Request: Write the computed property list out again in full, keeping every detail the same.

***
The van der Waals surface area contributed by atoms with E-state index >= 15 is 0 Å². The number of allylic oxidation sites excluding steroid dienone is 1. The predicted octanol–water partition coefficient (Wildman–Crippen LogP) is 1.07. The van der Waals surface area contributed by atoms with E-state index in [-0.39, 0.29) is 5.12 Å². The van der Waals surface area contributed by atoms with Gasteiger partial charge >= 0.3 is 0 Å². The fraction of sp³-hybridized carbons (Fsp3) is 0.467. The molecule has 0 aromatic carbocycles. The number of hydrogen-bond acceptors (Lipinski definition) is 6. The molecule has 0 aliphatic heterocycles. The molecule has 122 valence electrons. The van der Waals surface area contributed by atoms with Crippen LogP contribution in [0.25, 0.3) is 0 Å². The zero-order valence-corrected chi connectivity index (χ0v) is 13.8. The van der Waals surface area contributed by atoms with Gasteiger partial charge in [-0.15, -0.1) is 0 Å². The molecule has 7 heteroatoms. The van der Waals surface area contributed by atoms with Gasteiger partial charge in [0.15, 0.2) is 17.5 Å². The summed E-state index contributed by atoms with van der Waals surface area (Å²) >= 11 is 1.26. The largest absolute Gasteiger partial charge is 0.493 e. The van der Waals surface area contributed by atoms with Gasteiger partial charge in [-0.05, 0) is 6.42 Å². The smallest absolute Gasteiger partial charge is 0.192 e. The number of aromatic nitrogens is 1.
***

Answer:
The van der Waals surface area contributed by atoms with E-state index >= 15 is 0 Å². The number of allylic oxidation sites excluding steroid dienone is 1. The predicted octanol–water partition coefficient (Wildman–Crippen LogP) is 1.07. The van der Waals surface area contributed by atoms with E-state index in [-0.39, 0.29) is 5.12 Å². The van der Waals surface area contributed by atoms with Gasteiger partial charge >= 0.3 is 0 Å². The fraction of sp³-hybridized carbons (Fsp3) is 0.467. The molecule has 0 aromatic carbocycles. The number of hydrogen-bond acceptors (Lipinski definition) is 6. The molecule has 0 aliphatic heterocycles. The molecule has 122 valence electrons. The van der Waals surface area contributed by atoms with Crippen LogP contribution in [0.25, 0.3) is 0 Å². The zero-order valence-corrected chi connectivity index (χ0v) is 13.8. The van der Waals surface area contributed by atoms with Gasteiger partial charge in [-0.15, -0.1) is 0 Å². The molecule has 7 heteroatoms. The van der Waals surface area contributed by atoms with Gasteiger partial charge in [0.15, 0.2) is 17.5 Å². The summed E-state index contributed by atoms with van der Waals surface area (Å²) >= 11 is 1.26. The largest absolute Gasteiger partial charge is 0.493 e. The van der Waals surface area contributed by atoms with Gasteiger partial charge in [-0.05, 0) is 6.42 Å². The smallest absolute Gasteiger partial charge is 0.192 e. The number of aromatic nitrogens is 1.